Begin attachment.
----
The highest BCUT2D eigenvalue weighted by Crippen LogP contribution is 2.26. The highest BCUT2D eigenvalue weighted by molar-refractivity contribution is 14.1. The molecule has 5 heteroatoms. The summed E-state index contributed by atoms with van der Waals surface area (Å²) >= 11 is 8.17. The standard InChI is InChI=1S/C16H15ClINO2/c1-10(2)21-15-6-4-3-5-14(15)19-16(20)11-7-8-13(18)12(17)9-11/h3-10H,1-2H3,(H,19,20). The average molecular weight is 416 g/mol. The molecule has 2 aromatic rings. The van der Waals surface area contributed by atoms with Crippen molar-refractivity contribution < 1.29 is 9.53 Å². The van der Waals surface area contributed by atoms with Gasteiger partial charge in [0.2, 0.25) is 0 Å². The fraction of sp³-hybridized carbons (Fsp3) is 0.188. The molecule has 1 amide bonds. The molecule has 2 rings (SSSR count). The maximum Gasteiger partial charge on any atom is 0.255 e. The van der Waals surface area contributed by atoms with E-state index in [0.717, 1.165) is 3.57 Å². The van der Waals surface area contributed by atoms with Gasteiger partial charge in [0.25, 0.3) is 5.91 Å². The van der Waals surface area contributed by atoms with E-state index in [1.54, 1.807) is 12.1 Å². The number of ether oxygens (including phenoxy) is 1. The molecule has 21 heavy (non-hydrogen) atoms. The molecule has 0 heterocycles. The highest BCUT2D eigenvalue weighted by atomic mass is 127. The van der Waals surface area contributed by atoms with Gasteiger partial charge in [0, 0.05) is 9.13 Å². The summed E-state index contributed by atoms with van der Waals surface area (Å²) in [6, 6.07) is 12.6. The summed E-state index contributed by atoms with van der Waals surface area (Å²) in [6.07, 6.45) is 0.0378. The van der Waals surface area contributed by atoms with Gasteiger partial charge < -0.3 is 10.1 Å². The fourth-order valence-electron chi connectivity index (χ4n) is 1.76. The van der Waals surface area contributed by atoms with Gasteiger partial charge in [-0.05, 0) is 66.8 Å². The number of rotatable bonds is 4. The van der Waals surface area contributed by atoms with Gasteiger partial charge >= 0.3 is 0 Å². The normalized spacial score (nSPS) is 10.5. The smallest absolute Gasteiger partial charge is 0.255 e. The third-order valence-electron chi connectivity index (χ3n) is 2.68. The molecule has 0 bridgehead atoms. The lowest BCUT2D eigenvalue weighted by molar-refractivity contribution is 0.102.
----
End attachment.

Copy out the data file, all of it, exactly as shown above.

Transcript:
The highest BCUT2D eigenvalue weighted by Crippen LogP contribution is 2.26. The highest BCUT2D eigenvalue weighted by molar-refractivity contribution is 14.1. The molecule has 5 heteroatoms. The summed E-state index contributed by atoms with van der Waals surface area (Å²) >= 11 is 8.17. The standard InChI is InChI=1S/C16H15ClINO2/c1-10(2)21-15-6-4-3-5-14(15)19-16(20)11-7-8-13(18)12(17)9-11/h3-10H,1-2H3,(H,19,20). The average molecular weight is 416 g/mol. The molecule has 2 aromatic rings. The van der Waals surface area contributed by atoms with Crippen molar-refractivity contribution < 1.29 is 9.53 Å². The van der Waals surface area contributed by atoms with Gasteiger partial charge in [0.2, 0.25) is 0 Å². The fraction of sp³-hybridized carbons (Fsp3) is 0.188. The molecule has 1 amide bonds. The molecule has 2 rings (SSSR count). The maximum Gasteiger partial charge on any atom is 0.255 e. The van der Waals surface area contributed by atoms with E-state index in [0.717, 1.165) is 3.57 Å². The van der Waals surface area contributed by atoms with Gasteiger partial charge in [0.25, 0.3) is 5.91 Å². The van der Waals surface area contributed by atoms with E-state index in [1.54, 1.807) is 12.1 Å². The number of ether oxygens (including phenoxy) is 1. The molecule has 21 heavy (non-hydrogen) atoms. The molecule has 0 heterocycles. The highest BCUT2D eigenvalue weighted by atomic mass is 127. The van der Waals surface area contributed by atoms with Gasteiger partial charge in [0, 0.05) is 9.13 Å². The summed E-state index contributed by atoms with van der Waals surface area (Å²) in [6, 6.07) is 12.6. The summed E-state index contributed by atoms with van der Waals surface area (Å²) in [6.07, 6.45) is 0.0378. The van der Waals surface area contributed by atoms with Gasteiger partial charge < -0.3 is 10.1 Å². The fourth-order valence-electron chi connectivity index (χ4n) is 1.76. The van der Waals surface area contributed by atoms with Gasteiger partial charge in [-0.05, 0) is 66.8 Å². The number of rotatable bonds is 4. The van der Waals surface area contributed by atoms with Gasteiger partial charge >= 0.3 is 0 Å². The normalized spacial score (nSPS) is 10.5. The smallest absolute Gasteiger partial charge is 0.255 e. The third-order valence-electron chi connectivity index (χ3n) is 2.68. The molecule has 0 bridgehead atoms. The lowest BCUT2D eigenvalue weighted by molar-refractivity contribution is 0.102.